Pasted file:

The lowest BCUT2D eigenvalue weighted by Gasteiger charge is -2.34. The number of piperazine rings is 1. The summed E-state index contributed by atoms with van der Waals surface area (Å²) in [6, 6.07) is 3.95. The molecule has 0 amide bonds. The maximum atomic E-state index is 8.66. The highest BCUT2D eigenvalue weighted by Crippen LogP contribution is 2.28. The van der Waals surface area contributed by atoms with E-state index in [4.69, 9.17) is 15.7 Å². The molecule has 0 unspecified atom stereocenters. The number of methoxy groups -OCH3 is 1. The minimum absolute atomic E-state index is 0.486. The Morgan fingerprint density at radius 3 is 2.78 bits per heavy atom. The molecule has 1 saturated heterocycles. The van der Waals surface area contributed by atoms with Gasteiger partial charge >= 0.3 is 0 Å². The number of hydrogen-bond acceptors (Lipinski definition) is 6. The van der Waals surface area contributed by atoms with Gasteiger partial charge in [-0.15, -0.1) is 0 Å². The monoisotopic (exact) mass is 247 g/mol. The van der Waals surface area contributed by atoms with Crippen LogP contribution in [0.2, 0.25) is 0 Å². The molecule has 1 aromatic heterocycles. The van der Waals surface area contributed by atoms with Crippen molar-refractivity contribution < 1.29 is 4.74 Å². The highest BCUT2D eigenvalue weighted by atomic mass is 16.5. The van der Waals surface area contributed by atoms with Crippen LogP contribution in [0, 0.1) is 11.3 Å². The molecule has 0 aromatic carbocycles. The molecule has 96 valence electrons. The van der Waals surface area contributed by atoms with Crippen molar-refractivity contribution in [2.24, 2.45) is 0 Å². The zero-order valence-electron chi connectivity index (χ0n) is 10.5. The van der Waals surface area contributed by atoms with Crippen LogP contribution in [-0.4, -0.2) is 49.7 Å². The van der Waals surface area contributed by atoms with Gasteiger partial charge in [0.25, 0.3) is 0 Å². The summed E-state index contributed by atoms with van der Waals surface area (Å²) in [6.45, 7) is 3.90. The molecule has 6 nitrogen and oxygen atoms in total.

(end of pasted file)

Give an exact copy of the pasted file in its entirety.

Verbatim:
The lowest BCUT2D eigenvalue weighted by Gasteiger charge is -2.34. The number of piperazine rings is 1. The summed E-state index contributed by atoms with van der Waals surface area (Å²) in [6, 6.07) is 3.95. The molecule has 0 amide bonds. The maximum atomic E-state index is 8.66. The highest BCUT2D eigenvalue weighted by Crippen LogP contribution is 2.28. The van der Waals surface area contributed by atoms with E-state index in [4.69, 9.17) is 15.7 Å². The molecule has 0 unspecified atom stereocenters. The number of methoxy groups -OCH3 is 1. The minimum absolute atomic E-state index is 0.486. The Morgan fingerprint density at radius 3 is 2.78 bits per heavy atom. The molecule has 1 saturated heterocycles. The van der Waals surface area contributed by atoms with Gasteiger partial charge >= 0.3 is 0 Å². The number of hydrogen-bond acceptors (Lipinski definition) is 6. The van der Waals surface area contributed by atoms with Gasteiger partial charge in [-0.15, -0.1) is 0 Å². The monoisotopic (exact) mass is 247 g/mol. The van der Waals surface area contributed by atoms with Crippen LogP contribution in [0.2, 0.25) is 0 Å². The molecule has 1 aromatic heterocycles. The van der Waals surface area contributed by atoms with Crippen molar-refractivity contribution < 1.29 is 4.74 Å². The highest BCUT2D eigenvalue weighted by atomic mass is 16.5. The van der Waals surface area contributed by atoms with Crippen LogP contribution in [0, 0.1) is 11.3 Å². The molecule has 0 aromatic carbocycles. The molecule has 96 valence electrons. The van der Waals surface area contributed by atoms with Crippen molar-refractivity contribution in [2.24, 2.45) is 0 Å². The zero-order valence-electron chi connectivity index (χ0n) is 10.5. The van der Waals surface area contributed by atoms with Crippen LogP contribution in [-0.4, -0.2) is 49.7 Å². The van der Waals surface area contributed by atoms with Gasteiger partial charge in [0.25, 0.3) is 0 Å². The summed E-state index contributed by atoms with van der Waals surface area (Å²) in [6.45, 7) is 3.90. The molecule has 6 nitrogen and oxygen atoms in total.